According to recent research we conducted with YouGov, 6 out of 10 UK SMBs will be trading internationally in just two short years — that’s a 20% increase on the number currently importing or exporting goods or services overseas. This flourishing of the UK economy and rise in confidence among UK small and medium businesses is encouraging, as prominent politicians and business leaders have said that SMBs are crucial to helping the UK make a mark on the global stage.
But how do these statistics apply to the various parts of the UK? The British business landscape is varied from region to region, with bustling urban centres contrasting sharply with export hubs. For the second part of our research, we took a closer look at how UK SMBs in different parts of the country plan to buy and sell overseas. This gave us a good idea of how “going global” looks for businesses across the UK.
London (45%) is joint top of all regions when it comes to buying overseas, using a variety of communication methods to make sure they’re interacting well with a global audience. Of the London businesses that buy or sell internationally, 18% use project management software to communicate with their customers and suppliers abroad.
Yorkshire and the Humber (45%) ties with London in terms of buying outside the UK, with the East of England (44%), South East (39%) and East Midlands (39%) following behind. Wales (19%) and the North East (20%) are least likely to buy overseas, citing barriers such as their products’ unsuitability for international markets (20% Wales / 29% North East) and seeing more opportunity for growth locally than internationally (18% Wales / 22% North East).
Perhaps unsurprisingly, London leads the way in selling internationally, with 59% of businesses surveyed already selling overseas. By far the least likely to be selling internationally are businesses from the North East, citing unsuitable products (29%) or more local opportunities for growth (22%) as potential barriers to trading with partners outside the UK.
So where are they selling? Unsurprisingly, Western Europe (34%) is the most popular region for UK SMBs to sell to on average, with the rest of Europe still featuring but less prominently. The lack of a language barrier with North America could also be prompting trade links for many businesses, with 22% exporting to this area. The same cannot be said of Australasia (15%) and Southern Africa (9%), which have smaller comparable percentages.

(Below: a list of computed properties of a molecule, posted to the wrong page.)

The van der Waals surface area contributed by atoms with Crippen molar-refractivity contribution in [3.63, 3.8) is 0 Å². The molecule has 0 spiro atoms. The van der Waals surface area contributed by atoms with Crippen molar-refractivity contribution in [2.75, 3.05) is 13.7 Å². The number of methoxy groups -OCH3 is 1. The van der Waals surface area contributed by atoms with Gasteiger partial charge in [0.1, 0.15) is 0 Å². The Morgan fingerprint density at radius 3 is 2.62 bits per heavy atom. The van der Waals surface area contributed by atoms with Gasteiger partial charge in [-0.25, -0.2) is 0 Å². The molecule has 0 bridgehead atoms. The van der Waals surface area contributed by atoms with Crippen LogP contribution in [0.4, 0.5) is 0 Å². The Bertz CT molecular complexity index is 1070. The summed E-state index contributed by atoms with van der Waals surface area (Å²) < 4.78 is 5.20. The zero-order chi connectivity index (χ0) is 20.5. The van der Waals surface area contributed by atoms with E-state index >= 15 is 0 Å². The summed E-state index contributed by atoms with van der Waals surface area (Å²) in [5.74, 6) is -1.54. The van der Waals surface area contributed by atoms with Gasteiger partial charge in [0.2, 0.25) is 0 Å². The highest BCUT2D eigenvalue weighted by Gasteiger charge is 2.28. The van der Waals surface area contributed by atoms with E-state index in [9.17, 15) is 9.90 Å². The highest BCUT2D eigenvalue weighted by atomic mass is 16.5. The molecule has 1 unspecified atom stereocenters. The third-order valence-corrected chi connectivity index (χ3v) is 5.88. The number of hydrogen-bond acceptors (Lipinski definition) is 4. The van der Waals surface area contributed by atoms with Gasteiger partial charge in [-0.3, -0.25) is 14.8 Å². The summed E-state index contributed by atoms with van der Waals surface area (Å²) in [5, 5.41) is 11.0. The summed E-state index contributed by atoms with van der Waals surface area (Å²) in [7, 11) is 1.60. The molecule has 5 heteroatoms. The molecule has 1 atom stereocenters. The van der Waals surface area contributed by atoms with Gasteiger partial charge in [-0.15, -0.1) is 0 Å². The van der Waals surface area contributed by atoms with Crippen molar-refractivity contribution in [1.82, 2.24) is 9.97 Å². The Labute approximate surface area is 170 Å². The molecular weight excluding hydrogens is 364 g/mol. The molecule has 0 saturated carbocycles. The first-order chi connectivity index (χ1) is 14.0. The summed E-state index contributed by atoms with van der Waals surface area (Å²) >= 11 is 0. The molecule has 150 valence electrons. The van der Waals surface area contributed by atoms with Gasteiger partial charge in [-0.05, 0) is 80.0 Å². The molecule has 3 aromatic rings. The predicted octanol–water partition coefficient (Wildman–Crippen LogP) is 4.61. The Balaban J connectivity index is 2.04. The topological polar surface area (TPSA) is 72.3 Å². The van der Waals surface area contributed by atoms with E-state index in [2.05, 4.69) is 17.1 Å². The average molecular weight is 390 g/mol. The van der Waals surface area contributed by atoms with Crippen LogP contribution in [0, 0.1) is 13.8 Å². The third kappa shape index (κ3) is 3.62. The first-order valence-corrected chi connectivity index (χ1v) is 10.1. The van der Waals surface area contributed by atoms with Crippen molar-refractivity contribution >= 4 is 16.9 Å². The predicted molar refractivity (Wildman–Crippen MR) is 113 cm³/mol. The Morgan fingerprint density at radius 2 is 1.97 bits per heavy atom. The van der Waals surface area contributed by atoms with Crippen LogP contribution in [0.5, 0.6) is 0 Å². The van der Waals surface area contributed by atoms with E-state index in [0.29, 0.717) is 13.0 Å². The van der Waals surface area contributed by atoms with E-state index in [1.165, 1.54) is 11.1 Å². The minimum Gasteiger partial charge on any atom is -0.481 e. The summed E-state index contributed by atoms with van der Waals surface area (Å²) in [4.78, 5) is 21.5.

Who’s looking to go global?
Despite already leading the way, over half of London businesses (54%) surveyed cite international trade as something that will be important for their business in two years, with 31% considering it “very important”. The South East, as a whole, has the same outlook (43%), while Yorks and Humber is also looking to expand its already strong hold on the international market. Over a fifth (21%) of Scottish businesses surveyed also cite international trade as “very important”, with 16% saying it is fairly important (and 37% saying it’s important overall).
So how are SMB owners making these new international connections? Face-to-face meetings are invaluable for many businesses in the top regions for international trade — London (64%), the South East (52%) and the North West (53%) — where they are helped by their strong transport links to mainland Europe and beyond. Many businesses in the regions are also making use of online meeting software, project management tools and instant messaging to communicate with international partners. For many SMBs, social networks also play a role in growing reach and reputation.
What do you think? Do our findings chime with your experiences? Let us know what you think in the comments and on Twitter!
All figures, unless otherwise stated, are from YouGov Plc. Total sample size was 2,019 senior decision makers from SMEs (businesses with less than 250 employees). Fieldwork was undertaken between 18th – 27th August 2014. The survey was carried out online. The figures have been weighted and are representative of GB business size.